Seth Meyers's Big Gay Saturday Night

SNL funnyman Seth Meyers talks to Advocate.com about last week's episode of Saturday Night Live -- the gayest episode in the history of the show, by some accounts. With touches including Justin Timberlake as Beyoncé's backup dancer and Snagglepuss crashing Weekend Update, it caused some bloggers to take offense ... but Meyers says it's just the sort of stuff that stemmed from many discussions about Prop. 8.

BY Corey Scholibo

November 19 2008 1:00 AM ET

With all the
controversy surrounding same-sex marriage last week, gay
Americans tuned into Saturday Night Live to see
the political parody that would ensue. While we were
expecting one, maybe two mentions, we were surprised
to find a show that was almost entirely gay-themed.
Some people were amused, and some, particularly
several gay bloggers, accused SNL of hurting
the movement by creating one-dimensional or stereotypical
gay characters. We caught up with 35-year-old
SNL head writer Seth Meyers in the middle of
his read-through for this week's show, to ask him his
response to those claims and also to find out how created
the gayest episode of Saturday Night Live ever.

Advocate.com:I talked to Tina Fey recently, who credited you with
most of her impersonation of Sarah Palin as you wrote
the sketches. When you were writing those, were
you thinking specifically about the moments that
you were discussing gay rights or was it sort of,
everything about Palin is hilarious?
Seth Meyers: We sort of hit everything. As I
keep pointing out, everyone was paying so much attention to
her that you could sort of play with the minutiae.

Fey is really reluctant to admit that she or you
had anything to do with “taking Palin
down,” but I think the public feels that
you and she were very important in pointing out her
hypocrisies in way that pundits were unable to do.
It was funny, because the vice-presidential
debate, which was probably my favorite of the
sketches, we also hit on Biden and that one slips by.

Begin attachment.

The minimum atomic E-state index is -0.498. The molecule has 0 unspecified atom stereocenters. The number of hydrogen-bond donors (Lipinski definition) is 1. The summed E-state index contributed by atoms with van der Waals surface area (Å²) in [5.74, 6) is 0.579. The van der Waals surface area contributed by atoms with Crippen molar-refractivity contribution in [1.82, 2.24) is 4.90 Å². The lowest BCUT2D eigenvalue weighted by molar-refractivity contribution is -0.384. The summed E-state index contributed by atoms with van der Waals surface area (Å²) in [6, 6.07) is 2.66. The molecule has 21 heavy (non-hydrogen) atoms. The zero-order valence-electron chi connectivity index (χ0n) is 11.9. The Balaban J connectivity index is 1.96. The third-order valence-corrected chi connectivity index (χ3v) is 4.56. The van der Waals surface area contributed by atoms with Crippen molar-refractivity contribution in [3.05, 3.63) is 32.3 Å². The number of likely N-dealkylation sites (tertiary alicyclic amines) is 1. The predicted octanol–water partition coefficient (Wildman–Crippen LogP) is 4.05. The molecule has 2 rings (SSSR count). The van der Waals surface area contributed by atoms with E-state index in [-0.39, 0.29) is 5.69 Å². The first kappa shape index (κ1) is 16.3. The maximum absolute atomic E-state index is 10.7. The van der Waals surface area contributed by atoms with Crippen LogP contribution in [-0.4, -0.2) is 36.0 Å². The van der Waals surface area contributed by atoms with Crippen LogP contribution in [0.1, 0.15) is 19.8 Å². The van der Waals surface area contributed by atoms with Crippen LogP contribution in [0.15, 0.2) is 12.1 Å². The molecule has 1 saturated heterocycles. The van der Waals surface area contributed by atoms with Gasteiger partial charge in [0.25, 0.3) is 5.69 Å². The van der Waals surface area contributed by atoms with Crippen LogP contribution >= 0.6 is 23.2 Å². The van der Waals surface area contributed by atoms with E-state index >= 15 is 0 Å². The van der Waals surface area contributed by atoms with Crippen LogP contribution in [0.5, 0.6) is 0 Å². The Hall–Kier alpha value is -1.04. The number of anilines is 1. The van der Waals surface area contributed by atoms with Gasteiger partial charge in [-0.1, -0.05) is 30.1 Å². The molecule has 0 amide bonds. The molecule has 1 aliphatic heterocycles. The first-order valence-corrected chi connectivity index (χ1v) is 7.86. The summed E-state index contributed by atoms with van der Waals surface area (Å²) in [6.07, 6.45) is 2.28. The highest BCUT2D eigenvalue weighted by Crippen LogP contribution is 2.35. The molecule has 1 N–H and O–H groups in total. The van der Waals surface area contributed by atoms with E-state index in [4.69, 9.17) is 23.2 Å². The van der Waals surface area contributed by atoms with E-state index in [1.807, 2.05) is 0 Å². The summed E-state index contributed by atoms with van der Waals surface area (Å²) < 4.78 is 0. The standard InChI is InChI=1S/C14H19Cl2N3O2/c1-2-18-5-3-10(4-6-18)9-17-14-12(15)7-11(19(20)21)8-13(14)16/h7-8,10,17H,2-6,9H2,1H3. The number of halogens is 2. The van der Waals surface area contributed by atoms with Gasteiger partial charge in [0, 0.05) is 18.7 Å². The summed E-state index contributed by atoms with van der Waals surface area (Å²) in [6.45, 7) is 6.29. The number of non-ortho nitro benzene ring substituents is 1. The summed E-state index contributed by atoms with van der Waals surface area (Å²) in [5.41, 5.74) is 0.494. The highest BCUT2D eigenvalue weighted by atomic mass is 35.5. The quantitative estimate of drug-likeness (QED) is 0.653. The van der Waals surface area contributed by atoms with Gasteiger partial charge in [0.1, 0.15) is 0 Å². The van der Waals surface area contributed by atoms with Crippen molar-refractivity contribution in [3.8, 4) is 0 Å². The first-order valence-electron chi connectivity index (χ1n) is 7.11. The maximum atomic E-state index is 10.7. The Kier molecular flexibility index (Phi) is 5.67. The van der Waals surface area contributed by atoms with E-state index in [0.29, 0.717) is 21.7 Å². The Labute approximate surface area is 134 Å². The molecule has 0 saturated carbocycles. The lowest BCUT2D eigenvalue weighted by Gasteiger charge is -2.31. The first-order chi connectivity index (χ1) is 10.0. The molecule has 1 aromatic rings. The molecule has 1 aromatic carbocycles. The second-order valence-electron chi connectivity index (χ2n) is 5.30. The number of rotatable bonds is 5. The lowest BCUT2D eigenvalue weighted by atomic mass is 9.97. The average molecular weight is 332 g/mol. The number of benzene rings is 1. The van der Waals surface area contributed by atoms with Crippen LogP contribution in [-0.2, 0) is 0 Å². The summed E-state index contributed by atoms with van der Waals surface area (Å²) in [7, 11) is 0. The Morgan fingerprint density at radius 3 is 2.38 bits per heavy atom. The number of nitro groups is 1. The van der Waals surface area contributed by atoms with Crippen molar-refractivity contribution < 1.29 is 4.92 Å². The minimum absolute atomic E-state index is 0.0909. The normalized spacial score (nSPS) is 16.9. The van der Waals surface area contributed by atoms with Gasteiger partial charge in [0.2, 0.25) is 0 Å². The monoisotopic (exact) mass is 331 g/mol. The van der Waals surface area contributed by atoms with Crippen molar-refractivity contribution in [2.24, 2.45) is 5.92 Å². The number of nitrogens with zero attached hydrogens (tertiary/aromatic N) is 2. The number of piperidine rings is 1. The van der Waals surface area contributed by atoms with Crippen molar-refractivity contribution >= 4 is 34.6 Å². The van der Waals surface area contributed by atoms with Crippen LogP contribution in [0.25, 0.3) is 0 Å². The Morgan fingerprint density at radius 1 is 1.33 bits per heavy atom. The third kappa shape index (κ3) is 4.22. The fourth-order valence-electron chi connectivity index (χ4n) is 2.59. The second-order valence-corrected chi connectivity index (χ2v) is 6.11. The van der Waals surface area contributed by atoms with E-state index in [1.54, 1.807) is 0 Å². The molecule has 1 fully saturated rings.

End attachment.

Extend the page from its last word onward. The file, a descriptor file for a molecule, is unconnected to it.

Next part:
That was a weird moment for gay people in America
when the candidate that they supported was forced into
the corner and came out against us in some ways.
Yeah, when it came down to a yes or no answer,
it was like very clearly no. [Laughs]

But I want to talk about last Saturday. Was it a
conscious effort on your part to write a very gay episode?
This is the honest truth: It really
wasn’t. That’s just not how our show
works. We’re not a top-down show where we have a
meeting on Monday and assign stuff. Everyone goes off
and writes their own thing. Certainly it was more than
I think anyone expected, but I think with what was in the
air and with Proposition 8, I think different people had
different ideas. Once that happens it just turns into
a meritocracy on the pieces.

So were there even more sketches about this subject
that didn’t make the show.
Not that many. For instance, Paul [Rudd] was a
fan of one of our last scenes, “The Mechanic
Bill,” and a couple of others. If you went piece by
piece, each one had a reason for why it was in, and the
reason would be boring.

Did you conceive the Snagglepuss sketch? That is the thing where you have a new cast
member, Bobby Moynihan, and one of the things he
auditioned with was Snagglepuss. I can tell you, as a
new cast member your radar is always up to find ways to get
the stuff you brought with you on the air. As it
turned out that was a pretty funny way to get it in.
Because bringing Snagglepuss on Weekend Update was
going to be a pretty tough sell unless there was some sort
of in.

OK, so everyone comes back from writing and you are
in a room, and I assume Paul Rudd is there and they are
pitching their ideas ...
The way it works is that there is a
read-through. There are about 45 pieces, and of those
we pick about 12, and of those 12, about seven or
eight went into the show.

Right, and so all of you come in the room to pitch
the sketches, and is there a moment where you are like, Look,a lot of us seem to be doing a lot of gay sketches?
To some degree. Not to minimize, it but we are
having the same issue this week with Thanksgiving.
[Laughs] When you have to do 22 of these shows
a year, sometimes you just do the biggest story or
whatever everyone is talking about. I will say that it
will be much harder with Thanksgiving because they
will all look the same, where as with last week there
were a lot of different looks.

Then you
have “The Kissing Family Scene,” not a
scene that anybody here considered to be about gay
rights or gay themes in general. That was written for
a previous episode earlier in the year, and that reached its
destination because it was heightening a nonsexual,
affectionate family. Against a backdrop of everything
else we were doing, I guess some people took it to be
about that.

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